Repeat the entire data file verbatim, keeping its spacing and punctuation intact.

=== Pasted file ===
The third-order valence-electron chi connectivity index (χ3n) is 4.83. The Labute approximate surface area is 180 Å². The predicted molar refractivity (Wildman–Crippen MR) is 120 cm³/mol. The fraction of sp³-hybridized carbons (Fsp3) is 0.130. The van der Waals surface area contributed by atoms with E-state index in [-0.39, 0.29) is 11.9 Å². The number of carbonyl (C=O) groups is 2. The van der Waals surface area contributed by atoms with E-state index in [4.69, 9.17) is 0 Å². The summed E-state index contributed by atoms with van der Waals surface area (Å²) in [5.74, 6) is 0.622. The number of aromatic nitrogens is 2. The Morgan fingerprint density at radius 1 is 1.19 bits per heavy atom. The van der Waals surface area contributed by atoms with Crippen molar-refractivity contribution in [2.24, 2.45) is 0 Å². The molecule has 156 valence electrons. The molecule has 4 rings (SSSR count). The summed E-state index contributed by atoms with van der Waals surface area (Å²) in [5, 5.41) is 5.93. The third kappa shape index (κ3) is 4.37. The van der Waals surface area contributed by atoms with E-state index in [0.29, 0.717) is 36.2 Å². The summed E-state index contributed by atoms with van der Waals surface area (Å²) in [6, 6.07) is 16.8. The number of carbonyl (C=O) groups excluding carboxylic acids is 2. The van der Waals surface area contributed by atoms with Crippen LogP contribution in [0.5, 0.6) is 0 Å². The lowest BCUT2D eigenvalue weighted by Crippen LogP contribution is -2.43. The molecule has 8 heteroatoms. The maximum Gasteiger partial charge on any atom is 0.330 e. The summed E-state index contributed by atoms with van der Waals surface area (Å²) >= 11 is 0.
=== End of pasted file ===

The third-order valence-electron chi connectivity index (χ3n) is 4.83. The Labute approximate surface area is 180 Å². The predicted molar refractivity (Wildman–Crippen MR) is 120 cm³/mol. The fraction of sp³-hybridized carbons (Fsp3) is 0.130. The van der Waals surface area contributed by atoms with E-state index in [-0.39, 0.29) is 11.9 Å². The number of carbonyl (C=O) groups is 2. The van der Waals surface area contributed by atoms with E-state index in [4.69, 9.17) is 0 Å². The summed E-state index contributed by atoms with van der Waals surface area (Å²) in [5.74, 6) is 0.622. The number of aromatic nitrogens is 2. The Morgan fingerprint density at radius 1 is 1.19 bits per heavy atom. The van der Waals surface area contributed by atoms with Crippen molar-refractivity contribution in [2.24, 2.45) is 0 Å². The molecule has 156 valence electrons. The molecule has 4 rings (SSSR count). The summed E-state index contributed by atoms with van der Waals surface area (Å²) in [5, 5.41) is 5.93. The third kappa shape index (κ3) is 4.37. The van der Waals surface area contributed by atoms with E-state index in [0.29, 0.717) is 36.2 Å². The summed E-state index contributed by atoms with van der Waals surface area (Å²) in [6, 6.07) is 16.8. The number of carbonyl (C=O) groups excluding carboxylic acids is 2. The van der Waals surface area contributed by atoms with Crippen LogP contribution in [0.5, 0.6) is 0 Å². The lowest BCUT2D eigenvalue weighted by Crippen LogP contribution is -2.43. The molecule has 8 heteroatoms. The maximum Gasteiger partial charge on any atom is 0.330 e. The summed E-state index contributed by atoms with van der Waals surface area (Å²) >= 11 is 0.